Treasury Board and Department of Finance officials were satisfied with the City of Ottawa's $880-million commuter rail plan, but federal minister John Baird took it upon himself to ask for a financial audit that led to the delay and subsequent death of the project, documents obtained by the Citizen show...While Baird's apparent excuse lies in the then-impending municipal elections, it should be clear that such reasoning doesn't stand up to even the slightest bit of scrutiny given the amount of time that had already gone into the project. And indeed, if Baird really believes that action shouldn't be taken in the lead-up to any level of election, that would likely keep the Cons from doing anything throughout much of this year in light of the anticipated stream of provincial elections.
Among the documents, a confidential briefing note for Premier Dalton McGuinty, chides Mr. Baird for his "unusual" intervention, pointing out that the city presented a "strong justification" for the project.
"Treasury Board and Finance officials did not request a value for money audit, and Transport and Infrastructure Canada officials and the Minister were satisfied enough with the project to sign off on it to go to TB," the briefing note said.
"He (Mr. Baird) is effectively saying that he is a better judge of value-for-money than the experts in the Department of Transportation and Infrastructure, the Department of Finance, and the Treasury Board Secretariat."...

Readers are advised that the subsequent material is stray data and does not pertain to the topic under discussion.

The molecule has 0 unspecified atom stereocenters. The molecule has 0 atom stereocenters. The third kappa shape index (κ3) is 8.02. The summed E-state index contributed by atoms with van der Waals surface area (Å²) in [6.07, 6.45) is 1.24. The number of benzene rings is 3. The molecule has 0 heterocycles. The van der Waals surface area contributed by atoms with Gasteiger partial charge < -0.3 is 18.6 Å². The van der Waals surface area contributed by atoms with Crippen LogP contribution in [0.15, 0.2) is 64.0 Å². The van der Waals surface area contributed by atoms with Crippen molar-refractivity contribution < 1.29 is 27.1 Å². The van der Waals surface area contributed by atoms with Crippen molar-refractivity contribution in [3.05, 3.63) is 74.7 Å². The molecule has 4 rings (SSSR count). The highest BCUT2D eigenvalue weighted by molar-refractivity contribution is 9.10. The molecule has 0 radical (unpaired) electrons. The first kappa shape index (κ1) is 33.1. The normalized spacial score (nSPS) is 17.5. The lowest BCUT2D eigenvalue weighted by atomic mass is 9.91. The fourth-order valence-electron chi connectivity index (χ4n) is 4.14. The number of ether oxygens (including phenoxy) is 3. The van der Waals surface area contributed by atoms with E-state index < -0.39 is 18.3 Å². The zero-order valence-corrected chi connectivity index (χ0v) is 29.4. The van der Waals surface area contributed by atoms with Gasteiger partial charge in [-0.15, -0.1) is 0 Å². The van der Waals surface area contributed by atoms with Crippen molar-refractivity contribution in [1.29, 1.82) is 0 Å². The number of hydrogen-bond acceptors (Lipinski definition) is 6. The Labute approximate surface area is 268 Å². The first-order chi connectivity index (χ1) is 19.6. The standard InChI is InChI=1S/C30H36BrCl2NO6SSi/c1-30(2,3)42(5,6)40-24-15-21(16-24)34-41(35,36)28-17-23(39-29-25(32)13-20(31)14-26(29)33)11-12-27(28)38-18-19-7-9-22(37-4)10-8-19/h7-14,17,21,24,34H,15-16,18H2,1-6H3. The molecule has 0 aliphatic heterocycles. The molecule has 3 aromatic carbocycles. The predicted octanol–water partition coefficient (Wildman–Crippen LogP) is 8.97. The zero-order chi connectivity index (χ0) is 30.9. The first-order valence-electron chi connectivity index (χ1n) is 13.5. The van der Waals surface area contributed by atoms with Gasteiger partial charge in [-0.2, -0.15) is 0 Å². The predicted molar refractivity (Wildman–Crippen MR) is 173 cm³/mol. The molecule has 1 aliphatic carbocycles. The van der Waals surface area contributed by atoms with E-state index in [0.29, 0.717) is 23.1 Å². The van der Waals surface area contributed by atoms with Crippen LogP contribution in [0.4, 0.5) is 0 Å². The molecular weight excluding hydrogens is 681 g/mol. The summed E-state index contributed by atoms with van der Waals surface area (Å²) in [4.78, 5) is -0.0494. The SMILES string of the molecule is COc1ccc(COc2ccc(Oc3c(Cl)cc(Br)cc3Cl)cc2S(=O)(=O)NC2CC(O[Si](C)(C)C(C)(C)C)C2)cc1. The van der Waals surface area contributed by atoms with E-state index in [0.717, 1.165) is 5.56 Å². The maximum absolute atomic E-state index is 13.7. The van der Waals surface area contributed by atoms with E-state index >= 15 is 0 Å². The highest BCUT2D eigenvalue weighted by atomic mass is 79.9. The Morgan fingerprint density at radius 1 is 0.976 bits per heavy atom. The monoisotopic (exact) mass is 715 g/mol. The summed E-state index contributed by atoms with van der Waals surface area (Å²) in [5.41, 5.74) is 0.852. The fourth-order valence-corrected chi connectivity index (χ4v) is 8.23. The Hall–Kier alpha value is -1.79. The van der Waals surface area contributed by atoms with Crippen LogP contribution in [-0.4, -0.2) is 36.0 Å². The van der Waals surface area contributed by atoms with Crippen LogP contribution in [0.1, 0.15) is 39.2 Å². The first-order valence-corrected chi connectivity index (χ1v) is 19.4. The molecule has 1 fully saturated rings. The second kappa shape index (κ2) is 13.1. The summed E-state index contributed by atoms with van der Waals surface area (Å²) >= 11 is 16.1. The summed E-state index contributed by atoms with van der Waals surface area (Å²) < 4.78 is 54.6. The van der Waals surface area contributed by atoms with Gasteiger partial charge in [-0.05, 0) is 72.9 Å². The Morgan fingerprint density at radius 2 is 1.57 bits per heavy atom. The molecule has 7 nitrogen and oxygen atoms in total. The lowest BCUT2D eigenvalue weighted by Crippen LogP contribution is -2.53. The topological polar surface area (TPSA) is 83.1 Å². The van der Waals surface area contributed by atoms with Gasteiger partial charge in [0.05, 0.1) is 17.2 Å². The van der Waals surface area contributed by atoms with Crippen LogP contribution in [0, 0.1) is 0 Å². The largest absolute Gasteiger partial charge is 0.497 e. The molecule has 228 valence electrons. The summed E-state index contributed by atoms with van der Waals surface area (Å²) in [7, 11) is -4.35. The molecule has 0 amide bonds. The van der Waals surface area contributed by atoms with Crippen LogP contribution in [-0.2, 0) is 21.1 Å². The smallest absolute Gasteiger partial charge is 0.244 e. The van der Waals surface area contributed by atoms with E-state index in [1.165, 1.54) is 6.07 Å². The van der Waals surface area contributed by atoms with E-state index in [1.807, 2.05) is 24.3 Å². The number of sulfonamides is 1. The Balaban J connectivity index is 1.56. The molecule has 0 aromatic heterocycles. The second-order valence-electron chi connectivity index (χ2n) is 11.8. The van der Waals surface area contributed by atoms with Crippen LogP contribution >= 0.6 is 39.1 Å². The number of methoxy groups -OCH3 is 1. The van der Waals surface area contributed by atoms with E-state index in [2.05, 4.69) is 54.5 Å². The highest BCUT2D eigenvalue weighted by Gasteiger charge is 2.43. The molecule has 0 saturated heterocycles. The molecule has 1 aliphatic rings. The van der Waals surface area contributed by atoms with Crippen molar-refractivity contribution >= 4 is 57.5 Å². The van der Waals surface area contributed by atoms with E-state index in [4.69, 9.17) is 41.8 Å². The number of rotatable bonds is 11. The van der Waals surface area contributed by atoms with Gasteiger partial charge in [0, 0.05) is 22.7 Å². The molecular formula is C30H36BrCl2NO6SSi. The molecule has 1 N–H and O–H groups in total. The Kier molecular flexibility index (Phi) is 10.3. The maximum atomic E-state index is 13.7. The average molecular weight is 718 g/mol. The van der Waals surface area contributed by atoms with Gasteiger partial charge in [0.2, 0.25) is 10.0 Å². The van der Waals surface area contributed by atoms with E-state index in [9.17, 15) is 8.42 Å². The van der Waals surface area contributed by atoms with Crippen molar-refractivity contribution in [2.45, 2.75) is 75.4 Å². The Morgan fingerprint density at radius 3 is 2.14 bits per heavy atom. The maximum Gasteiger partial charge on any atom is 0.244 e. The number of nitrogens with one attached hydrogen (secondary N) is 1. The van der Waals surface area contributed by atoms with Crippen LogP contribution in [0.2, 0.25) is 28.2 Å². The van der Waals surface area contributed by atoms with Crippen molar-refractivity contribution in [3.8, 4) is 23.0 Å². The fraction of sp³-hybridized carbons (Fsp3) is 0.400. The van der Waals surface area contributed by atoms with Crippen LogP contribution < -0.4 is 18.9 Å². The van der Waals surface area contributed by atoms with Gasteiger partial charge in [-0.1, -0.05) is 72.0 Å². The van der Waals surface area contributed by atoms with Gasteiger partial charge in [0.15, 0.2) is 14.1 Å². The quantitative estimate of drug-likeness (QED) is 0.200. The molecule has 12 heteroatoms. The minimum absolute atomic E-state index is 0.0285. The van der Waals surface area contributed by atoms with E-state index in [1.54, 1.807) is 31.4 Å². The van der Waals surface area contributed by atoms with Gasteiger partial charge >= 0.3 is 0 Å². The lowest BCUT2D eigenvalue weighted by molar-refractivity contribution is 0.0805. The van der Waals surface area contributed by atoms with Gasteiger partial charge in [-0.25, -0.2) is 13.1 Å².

(A)ccording to the documents obtained for the Citizen by researcher Ken Rubin, public servants in the Ontario government cabinet office took a harsher view of Mr. Baird's action. While acknowledging the need for the city to make a business case for the project and provide a cost-benefit analysis, provincial officials say the city passed the test. They noted that the project wouldn't even have landed on the Treasury Board agenda without numerous consultations to convince key departmental officials that "the federal government was receiving value for money."
In particular, cabinet officials took umbrage at the impression left by Mr. Baird that "due diligence" was not done, pointing out that "federal officials have been performing due diligence for two years" on the project.
"This is the only circumstance known of in Ontario where a Canada Strategic Infrastructure Fund contract was revisited after being awarded," the documents lamented.
Of course, Baird may well want to continue his history of claiming to know better than the mere experts in his field...and will probably similarly search for every excuse in the book to avoid committing to any real changes now that he's been moved to Environment. But with even industry agitating for environmental action rather than another round of delays, Baird can expect to pay a far higher price if he follows the same strategy again than he has for the commuter rail fiasco.